Supporting Ethiopian access to energy

The World Bank Board of Executive Directors has approved an International Development Association (IDA) credit of US$180mn in additional financing to the Government of Ethiopia in support of its efforts to provide adequate and cost effective electricity supply and rapidly scale up electricity coverage and access for all its citizens.

The Additional Financing aims at scaling-up certain components of the Energy Access Project which seeks to expand access to electricity and improve the quality and adequacy of power supply; improve energy end-use efficiency, developing renewable energy resources; and strengthen institutional capacity. The global objective would contribute to the reduction of greenhouse gas as a portion of diesel used for power generation and kerosene for lighting would be displaced by the renewable energy.

The total number of electricity consumers in Ethiopia increased from 700,000 to 1.87mn, over the life of this project so far. The Energy Access Project has played a substantial role in achieving this result. Even with this high growth in consumer connection, at present only 14 per cent of Ethiopia’s population are directly connected in the Electricity network. Thus about 86 per cent of its population is living and working without access to modern energy, which severely restricts social and economic development. It is the objective of the World Bank and the Government of Ethiopia to radically change this situation.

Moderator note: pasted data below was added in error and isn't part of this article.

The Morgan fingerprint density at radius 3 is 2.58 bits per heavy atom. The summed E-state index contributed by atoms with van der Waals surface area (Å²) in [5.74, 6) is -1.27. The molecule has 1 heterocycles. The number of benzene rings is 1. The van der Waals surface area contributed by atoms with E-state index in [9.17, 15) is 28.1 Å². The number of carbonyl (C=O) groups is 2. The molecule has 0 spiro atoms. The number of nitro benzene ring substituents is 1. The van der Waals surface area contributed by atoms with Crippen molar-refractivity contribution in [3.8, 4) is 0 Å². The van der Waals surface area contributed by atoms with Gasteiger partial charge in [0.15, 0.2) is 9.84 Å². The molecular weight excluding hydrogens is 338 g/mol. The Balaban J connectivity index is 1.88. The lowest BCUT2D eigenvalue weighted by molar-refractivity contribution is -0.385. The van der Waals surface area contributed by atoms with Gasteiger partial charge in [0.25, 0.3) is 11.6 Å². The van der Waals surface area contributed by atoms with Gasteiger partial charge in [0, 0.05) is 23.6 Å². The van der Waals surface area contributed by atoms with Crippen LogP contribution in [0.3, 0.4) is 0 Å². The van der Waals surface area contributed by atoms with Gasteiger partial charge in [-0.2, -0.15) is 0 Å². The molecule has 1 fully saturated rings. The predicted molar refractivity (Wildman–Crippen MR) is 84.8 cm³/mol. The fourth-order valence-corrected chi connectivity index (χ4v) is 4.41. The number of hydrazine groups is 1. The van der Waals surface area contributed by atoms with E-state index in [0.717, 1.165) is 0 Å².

The Energy Access project is rehabilitating the distribution network in Addis Ababa. This will significantly improve the reliability and capacity of the Addis Ababa network. The project work is nearing completion in about 68 villages where it will connect about 120,000 consumers. The project has also started implementing its renewable energy component and so far has installed 300 Photovoltaic (PV) systems in Schools and Health Posts, benefiting about 3,000 people. The project further supported manufacturing, training, and disseminating improved cooking stoves and so far more than a million stoves have been installed in rural areas.

The additional financing of US$180mn provided for the Energy Access project will support:
(i) upgrading the distribution network of seven major cities along with Addis Ababa.
(ii) expanding access to 50 new villages.
(iii) evaluating and appraising the geothermal resource in Aluto Langano.
(iv) providing technical assistance and capacity building of the sector entities.
Under the project a total of about 700,000 consumers are expected to be connected with the network in both urban and rural areas.

“The Energy Access project has expanded electricity access to a large number of rural and small town dwellers on a sustainable basis, and supported income-generating activities made possible by the new power supply,” said Raihan Elahi, the World Bank’s project Task Team Leader.

The project will continue to be implemented by the implementation agencies of the original Energy Access Project, namely the Ethiopian Electric Power Corporation and the Ethiopia Renewable Energy Promotion and Development Center.

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